The result of the miracle of Pentecost was that an assembled crowd had gathered because of the sound of the wind in the house. When Peter and a few others spoke the truth of God to them, each could hear the words in their own language even though every corner of the Mediterranean world was represented. This miracle along with an amazing explanation given by Peter led to 3000 baptisms and launched the Christian dispensation.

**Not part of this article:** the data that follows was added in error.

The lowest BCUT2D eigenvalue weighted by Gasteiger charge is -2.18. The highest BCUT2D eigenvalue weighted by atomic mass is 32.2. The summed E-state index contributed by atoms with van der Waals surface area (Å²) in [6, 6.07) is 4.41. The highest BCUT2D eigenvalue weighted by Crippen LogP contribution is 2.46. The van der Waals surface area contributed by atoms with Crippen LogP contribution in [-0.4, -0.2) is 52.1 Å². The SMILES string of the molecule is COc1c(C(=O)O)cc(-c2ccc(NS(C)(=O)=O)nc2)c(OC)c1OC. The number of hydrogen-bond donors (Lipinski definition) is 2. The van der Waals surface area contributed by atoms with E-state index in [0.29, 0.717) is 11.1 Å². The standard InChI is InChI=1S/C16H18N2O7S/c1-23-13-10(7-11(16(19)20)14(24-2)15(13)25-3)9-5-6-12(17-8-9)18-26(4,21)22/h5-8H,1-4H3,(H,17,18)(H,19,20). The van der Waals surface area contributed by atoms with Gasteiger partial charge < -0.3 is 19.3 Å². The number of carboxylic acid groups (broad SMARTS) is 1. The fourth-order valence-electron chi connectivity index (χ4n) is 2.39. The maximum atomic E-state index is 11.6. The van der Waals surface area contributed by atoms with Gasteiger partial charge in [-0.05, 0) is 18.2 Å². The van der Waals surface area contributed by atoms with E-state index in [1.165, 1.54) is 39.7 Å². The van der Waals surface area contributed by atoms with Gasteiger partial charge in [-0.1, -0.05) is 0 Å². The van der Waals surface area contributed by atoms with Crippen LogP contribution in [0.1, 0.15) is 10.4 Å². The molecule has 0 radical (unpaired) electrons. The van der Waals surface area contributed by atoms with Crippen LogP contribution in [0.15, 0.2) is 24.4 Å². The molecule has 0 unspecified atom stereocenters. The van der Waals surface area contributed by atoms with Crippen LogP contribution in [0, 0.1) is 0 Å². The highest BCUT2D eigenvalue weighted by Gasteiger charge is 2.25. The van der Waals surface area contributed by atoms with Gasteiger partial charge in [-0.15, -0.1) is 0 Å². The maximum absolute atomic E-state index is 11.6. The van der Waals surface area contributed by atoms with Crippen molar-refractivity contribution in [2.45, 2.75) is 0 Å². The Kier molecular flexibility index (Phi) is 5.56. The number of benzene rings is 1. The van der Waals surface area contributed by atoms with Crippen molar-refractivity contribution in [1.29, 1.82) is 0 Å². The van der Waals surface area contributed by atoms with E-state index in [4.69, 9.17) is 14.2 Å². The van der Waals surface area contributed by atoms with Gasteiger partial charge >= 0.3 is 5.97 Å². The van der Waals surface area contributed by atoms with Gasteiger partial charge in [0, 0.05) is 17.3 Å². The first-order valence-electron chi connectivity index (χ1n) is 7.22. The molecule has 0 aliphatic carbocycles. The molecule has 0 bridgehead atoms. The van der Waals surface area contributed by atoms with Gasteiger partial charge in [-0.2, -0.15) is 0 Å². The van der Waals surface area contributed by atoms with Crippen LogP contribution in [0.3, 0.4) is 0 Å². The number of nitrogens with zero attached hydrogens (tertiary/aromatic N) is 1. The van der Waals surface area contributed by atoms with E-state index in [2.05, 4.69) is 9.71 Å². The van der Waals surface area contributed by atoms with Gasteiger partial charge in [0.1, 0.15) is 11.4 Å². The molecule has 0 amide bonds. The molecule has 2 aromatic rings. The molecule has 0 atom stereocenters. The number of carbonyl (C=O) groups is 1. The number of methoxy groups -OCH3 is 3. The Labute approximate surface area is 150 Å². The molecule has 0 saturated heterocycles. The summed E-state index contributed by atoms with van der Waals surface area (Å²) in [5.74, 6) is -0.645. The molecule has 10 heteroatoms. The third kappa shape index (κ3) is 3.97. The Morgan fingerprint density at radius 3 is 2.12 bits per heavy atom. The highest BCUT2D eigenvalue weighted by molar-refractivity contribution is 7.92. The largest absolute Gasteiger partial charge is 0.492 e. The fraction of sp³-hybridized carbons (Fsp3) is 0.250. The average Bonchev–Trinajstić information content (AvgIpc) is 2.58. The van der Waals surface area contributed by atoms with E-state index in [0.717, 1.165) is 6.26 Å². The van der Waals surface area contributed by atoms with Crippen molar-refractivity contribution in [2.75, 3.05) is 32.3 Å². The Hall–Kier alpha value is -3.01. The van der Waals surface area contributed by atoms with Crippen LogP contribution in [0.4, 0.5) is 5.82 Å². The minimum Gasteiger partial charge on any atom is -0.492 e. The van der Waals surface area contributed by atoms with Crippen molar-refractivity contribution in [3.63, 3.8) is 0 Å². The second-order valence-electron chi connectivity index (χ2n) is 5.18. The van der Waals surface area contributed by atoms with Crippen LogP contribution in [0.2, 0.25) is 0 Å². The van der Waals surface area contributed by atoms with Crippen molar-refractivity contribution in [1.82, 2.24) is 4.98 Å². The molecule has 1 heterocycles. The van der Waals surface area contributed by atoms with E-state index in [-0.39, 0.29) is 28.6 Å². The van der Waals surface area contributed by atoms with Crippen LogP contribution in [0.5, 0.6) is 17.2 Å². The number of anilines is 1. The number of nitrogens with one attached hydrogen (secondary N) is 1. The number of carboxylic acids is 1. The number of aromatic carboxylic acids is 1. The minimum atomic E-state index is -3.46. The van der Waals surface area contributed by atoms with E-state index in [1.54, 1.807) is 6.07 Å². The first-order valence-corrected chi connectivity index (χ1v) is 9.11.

Peter explained in Acts 2:16-24 how Christ’s life and death as our Passover, and Pentecost for baptism, were critical fulfillments of prophecy. He told the crowd, “But this is what was spoken by the prophet Joel: ‘And it shall come to pass in the last days, says God, that I will pour out of My Spirit on all flesh; your sons and your daughters shall prophesy, your young men shall see visions, your old men shall dream dreams. And on My menservants and on My maidservants I will pour out My Spirit in those days; and they shall prophesy. I will show wonders in heaven above and signs in the earth beneath: blood and fire and vapor of smoke. The sun shall be turned into darkness, and the moon into blood, before the coming of the great and awesome day of the Lord. And it shall come to pass that whoever calls on the name of the Lord shall be saved.’”